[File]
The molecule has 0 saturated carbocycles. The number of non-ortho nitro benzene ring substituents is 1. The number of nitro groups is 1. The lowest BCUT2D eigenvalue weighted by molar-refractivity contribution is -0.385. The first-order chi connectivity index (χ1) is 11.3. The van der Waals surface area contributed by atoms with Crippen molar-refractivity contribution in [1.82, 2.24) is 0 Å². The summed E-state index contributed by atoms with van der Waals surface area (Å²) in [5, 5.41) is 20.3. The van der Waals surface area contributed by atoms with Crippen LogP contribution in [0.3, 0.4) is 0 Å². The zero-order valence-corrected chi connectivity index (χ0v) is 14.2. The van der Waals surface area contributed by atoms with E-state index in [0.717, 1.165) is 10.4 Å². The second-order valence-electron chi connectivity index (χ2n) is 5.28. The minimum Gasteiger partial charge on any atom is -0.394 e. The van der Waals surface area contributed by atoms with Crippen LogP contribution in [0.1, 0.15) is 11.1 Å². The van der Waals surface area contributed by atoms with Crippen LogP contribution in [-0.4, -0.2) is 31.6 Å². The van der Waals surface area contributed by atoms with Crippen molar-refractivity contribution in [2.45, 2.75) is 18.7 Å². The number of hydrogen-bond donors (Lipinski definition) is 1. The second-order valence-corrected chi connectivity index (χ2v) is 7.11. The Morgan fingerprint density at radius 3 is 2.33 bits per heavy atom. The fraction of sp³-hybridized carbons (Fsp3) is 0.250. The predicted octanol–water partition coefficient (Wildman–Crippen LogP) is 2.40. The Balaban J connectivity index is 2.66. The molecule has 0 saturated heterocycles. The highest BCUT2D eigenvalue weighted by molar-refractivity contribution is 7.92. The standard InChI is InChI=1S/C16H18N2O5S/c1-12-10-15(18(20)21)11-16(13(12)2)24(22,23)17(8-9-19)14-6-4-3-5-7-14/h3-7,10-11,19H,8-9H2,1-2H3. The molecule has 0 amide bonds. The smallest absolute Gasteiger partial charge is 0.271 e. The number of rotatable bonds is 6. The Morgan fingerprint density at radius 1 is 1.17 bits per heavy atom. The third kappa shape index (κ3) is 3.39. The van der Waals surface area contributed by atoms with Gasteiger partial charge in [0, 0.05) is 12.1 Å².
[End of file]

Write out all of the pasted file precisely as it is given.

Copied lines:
The molecule has 0 saturated carbocycles. The number of non-ortho nitro benzene ring substituents is 1. The number of nitro groups is 1. The lowest BCUT2D eigenvalue weighted by molar-refractivity contribution is -0.385. The first-order chi connectivity index (χ1) is 11.3. The van der Waals surface area contributed by atoms with Crippen molar-refractivity contribution in [1.82, 2.24) is 0 Å². The summed E-state index contributed by atoms with van der Waals surface area (Å²) in [5, 5.41) is 20.3. The van der Waals surface area contributed by atoms with Crippen LogP contribution in [0.3, 0.4) is 0 Å². The zero-order valence-corrected chi connectivity index (χ0v) is 14.2. The van der Waals surface area contributed by atoms with E-state index in [0.717, 1.165) is 10.4 Å². The second-order valence-electron chi connectivity index (χ2n) is 5.28. The minimum Gasteiger partial charge on any atom is -0.394 e. The van der Waals surface area contributed by atoms with Crippen LogP contribution in [0.1, 0.15) is 11.1 Å². The van der Waals surface area contributed by atoms with Crippen LogP contribution in [-0.4, -0.2) is 31.6 Å². The van der Waals surface area contributed by atoms with Crippen molar-refractivity contribution in [2.45, 2.75) is 18.7 Å². The number of hydrogen-bond donors (Lipinski definition) is 1. The second-order valence-corrected chi connectivity index (χ2v) is 7.11. The Morgan fingerprint density at radius 3 is 2.33 bits per heavy atom. The fraction of sp³-hybridized carbons (Fsp3) is 0.250. The predicted octanol–water partition coefficient (Wildman–Crippen LogP) is 2.40. The Balaban J connectivity index is 2.66. The molecule has 0 saturated heterocycles. The highest BCUT2D eigenvalue weighted by molar-refractivity contribution is 7.92. The standard InChI is InChI=1S/C16H18N2O5S/c1-12-10-15(18(20)21)11-16(13(12)2)24(22,23)17(8-9-19)14-6-4-3-5-7-14/h3-7,10-11,19H,8-9H2,1-2H3. The molecule has 0 amide bonds. The smallest absolute Gasteiger partial charge is 0.271 e. The number of rotatable bonds is 6. The Morgan fingerprint density at radius 1 is 1.17 bits per heavy atom. The third kappa shape index (κ3) is 3.39. The van der Waals surface area contributed by atoms with Gasteiger partial charge in [0, 0.05) is 12.1 Å².